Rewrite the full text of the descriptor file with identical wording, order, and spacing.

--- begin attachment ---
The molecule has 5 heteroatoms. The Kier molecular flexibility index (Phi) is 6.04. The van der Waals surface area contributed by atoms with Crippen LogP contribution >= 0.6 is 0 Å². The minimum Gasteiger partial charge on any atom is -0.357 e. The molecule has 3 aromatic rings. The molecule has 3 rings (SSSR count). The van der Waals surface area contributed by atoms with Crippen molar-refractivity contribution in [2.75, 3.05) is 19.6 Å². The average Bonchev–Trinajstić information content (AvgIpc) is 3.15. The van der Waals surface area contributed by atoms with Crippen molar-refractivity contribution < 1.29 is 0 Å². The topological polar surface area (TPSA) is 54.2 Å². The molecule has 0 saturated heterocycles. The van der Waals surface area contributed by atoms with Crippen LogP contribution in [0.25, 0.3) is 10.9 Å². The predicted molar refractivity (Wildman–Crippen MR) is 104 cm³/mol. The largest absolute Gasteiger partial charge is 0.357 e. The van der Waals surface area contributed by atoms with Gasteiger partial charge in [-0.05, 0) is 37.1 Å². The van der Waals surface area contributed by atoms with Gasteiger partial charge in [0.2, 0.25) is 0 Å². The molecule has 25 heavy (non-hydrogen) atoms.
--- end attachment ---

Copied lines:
The molecule has 5 heteroatoms. The Kier molecular flexibility index (Phi) is 6.04. The van der Waals surface area contributed by atoms with Crippen LogP contribution >= 0.6 is 0 Å². The minimum Gasteiger partial charge on any atom is -0.357 e. The molecule has 3 aromatic rings. The molecule has 3 rings (SSSR count). The van der Waals surface area contributed by atoms with Crippen molar-refractivity contribution in [2.75, 3.05) is 19.6 Å². The average Bonchev–Trinajstić information content (AvgIpc) is 3.15. The van der Waals surface area contributed by atoms with Crippen molar-refractivity contribution < 1.29 is 0 Å². The topological polar surface area (TPSA) is 54.2 Å². The molecule has 0 saturated heterocycles. The van der Waals surface area contributed by atoms with Crippen LogP contribution in [0.25, 0.3) is 10.9 Å². The predicted molar refractivity (Wildman–Crippen MR) is 104 cm³/mol. The largest absolute Gasteiger partial charge is 0.357 e. The van der Waals surface area contributed by atoms with Gasteiger partial charge in [-0.05, 0) is 37.1 Å². The van der Waals surface area contributed by atoms with Gasteiger partial charge in [0.2, 0.25) is 0 Å². The molecule has 25 heavy (non-hydrogen) atoms.